0
$\begingroup$

Recall the fourth order Runge-Kutta method: $$x_{n+1} = x_n + \frac16(k_1 + 2k_2 + 2k_3 + k_4)$$ Apply it, with $h = 1$ to the initial value problem in the previous question to obtain a better approximation to $\sqrt2$. Provide a numerical answer rounded to five decimal places.

I need a hint solving this equation. Please help!

$\endgroup$
  • $\begingroup$ What, exactly, is "the previous question"? And what have you tried? $\endgroup$ – Arthur Jan 4 '16 at 10:52
  • $\begingroup$ Thank you for the edit. I do not understand, where to insert h. i tried k4 = hf(xn + k3, tn + h) $\endgroup$ – Spacemoose Jan 4 '16 at 10:54
  • $\begingroup$ The first problem is this one: math.stackexchange.com/questions/1599366/… $\endgroup$ – Spacemoose Jan 4 '16 at 13:01
1
$\begingroup$

The differential equation in question is $$ \frac{dx}{dt} = \frac{1}{2x}, \quad x(1) = 1 $$ which has general solution $x(t) = \sqrt{t+C}$, and with the given initial value, we get the specific solution $x(t) = \sqrt t$. That means that starting at $t_0 = 1$, and using some numerical method with $h = 1$, we should get to an approximation of $\sqrt2$ in one step. We are told to use Runge-Kutta of fourth order, and that is what we're going to do.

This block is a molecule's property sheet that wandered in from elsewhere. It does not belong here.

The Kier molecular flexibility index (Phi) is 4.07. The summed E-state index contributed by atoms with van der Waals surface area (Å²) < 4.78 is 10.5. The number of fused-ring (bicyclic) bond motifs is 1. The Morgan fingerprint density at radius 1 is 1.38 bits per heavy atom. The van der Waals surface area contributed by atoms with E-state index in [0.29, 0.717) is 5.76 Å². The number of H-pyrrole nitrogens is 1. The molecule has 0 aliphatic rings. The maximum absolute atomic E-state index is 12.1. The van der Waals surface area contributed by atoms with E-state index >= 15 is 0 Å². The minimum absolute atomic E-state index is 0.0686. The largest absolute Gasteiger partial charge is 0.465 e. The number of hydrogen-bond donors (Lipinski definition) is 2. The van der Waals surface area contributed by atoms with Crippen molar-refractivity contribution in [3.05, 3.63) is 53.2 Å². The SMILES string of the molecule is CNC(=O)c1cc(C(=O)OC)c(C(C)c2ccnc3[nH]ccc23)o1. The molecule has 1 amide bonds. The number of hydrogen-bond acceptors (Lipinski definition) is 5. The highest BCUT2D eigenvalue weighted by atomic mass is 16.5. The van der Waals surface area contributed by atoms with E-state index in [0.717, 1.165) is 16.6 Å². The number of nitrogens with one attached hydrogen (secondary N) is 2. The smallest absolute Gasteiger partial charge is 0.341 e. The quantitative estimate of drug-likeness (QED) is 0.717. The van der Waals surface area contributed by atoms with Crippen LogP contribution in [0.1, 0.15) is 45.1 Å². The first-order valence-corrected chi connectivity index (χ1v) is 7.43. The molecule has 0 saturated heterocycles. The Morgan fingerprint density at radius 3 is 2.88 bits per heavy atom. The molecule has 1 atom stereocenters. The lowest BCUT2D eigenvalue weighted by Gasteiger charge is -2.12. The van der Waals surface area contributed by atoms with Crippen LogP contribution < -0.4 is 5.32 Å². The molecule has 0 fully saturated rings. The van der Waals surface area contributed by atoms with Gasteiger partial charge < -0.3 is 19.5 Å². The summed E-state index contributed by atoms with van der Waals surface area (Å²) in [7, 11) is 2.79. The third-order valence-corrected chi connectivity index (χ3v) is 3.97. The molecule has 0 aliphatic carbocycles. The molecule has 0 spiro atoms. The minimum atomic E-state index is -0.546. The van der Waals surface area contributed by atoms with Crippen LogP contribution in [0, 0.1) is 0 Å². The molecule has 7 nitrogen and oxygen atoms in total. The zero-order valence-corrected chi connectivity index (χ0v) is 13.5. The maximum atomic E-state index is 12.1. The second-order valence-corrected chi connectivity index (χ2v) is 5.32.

Gathering what we're given, both from the problem itself and the definition of fourth-order Runge-Kutta, we have $$ f(t, x) = \frac 1{2x}\\ x_0 = 1\\ t_0 = 0\\ x_{n+1} = x_n + \frac16(k_1 + 2k_2 + 2k_3 + k_4)\\ k_1 = f(t_n, x_n)\\ k_2 = f(t_n + \frac12, x_n + \frac{k_1}{2})\\ k_3 = f(t_n + \frac12, x_n + \frac{k_2}{2})\\ k_4 = f(t_n + 1, x_n + k_3) $$ (Note that there are supposed to be quite a lot of $h$ strewn in here and there as well. Since we're told that $h = 1$, I've skipped those.)

The solution to our problem is $x_1$. So we just start calculating: $$ k_1 = f(t_0, x_0) = \frac{1}{2x_0} = \frac12\\ k_2 = f(t_0 + \frac12, x_0 + \frac{k_1}{2}) = \frac{1}{2(x_0 + k_1/2)} = \frac{1}{2(1 + 1/4)} = \frac25\\ k_3 = f(t_0 + \frac12, x_0 + \frac{k_2}{2}) = \frac1{2(x_0 + k_2/2)} = \frac{1}{2(1 + 1/5)} = \frac{5}{12}\\ k_4 = f(t_0 + 1, x_0 + k_3) = \frac{1}{2(x_0 + k_3)} = \frac{1}{2(1 + \frac{5}{12})} = \frac{6}{17} $$ and with this we can enter everything into the final expression: $$ x_1 = x_0 + \frac16(k_1 + 2k_2 + 2k_3 + k_4)\\ = 1 + \frac16\left(\frac12 + \frac45 + \frac56 + \frac6{17}\right)\\ = \frac{1082}{765} \approx 1.414379084967320261437 $$

$\endgroup$
  • $\begingroup$ You are such a boss O.O $\endgroup$ – Spacemoose Jan 4 '16 at 16:21

Your Answer

By clicking “Post Your Answer”, you agree to our terms of service, privacy policy and cookie policy

Not the answer you're looking for? Browse other questions tagged or ask your own question.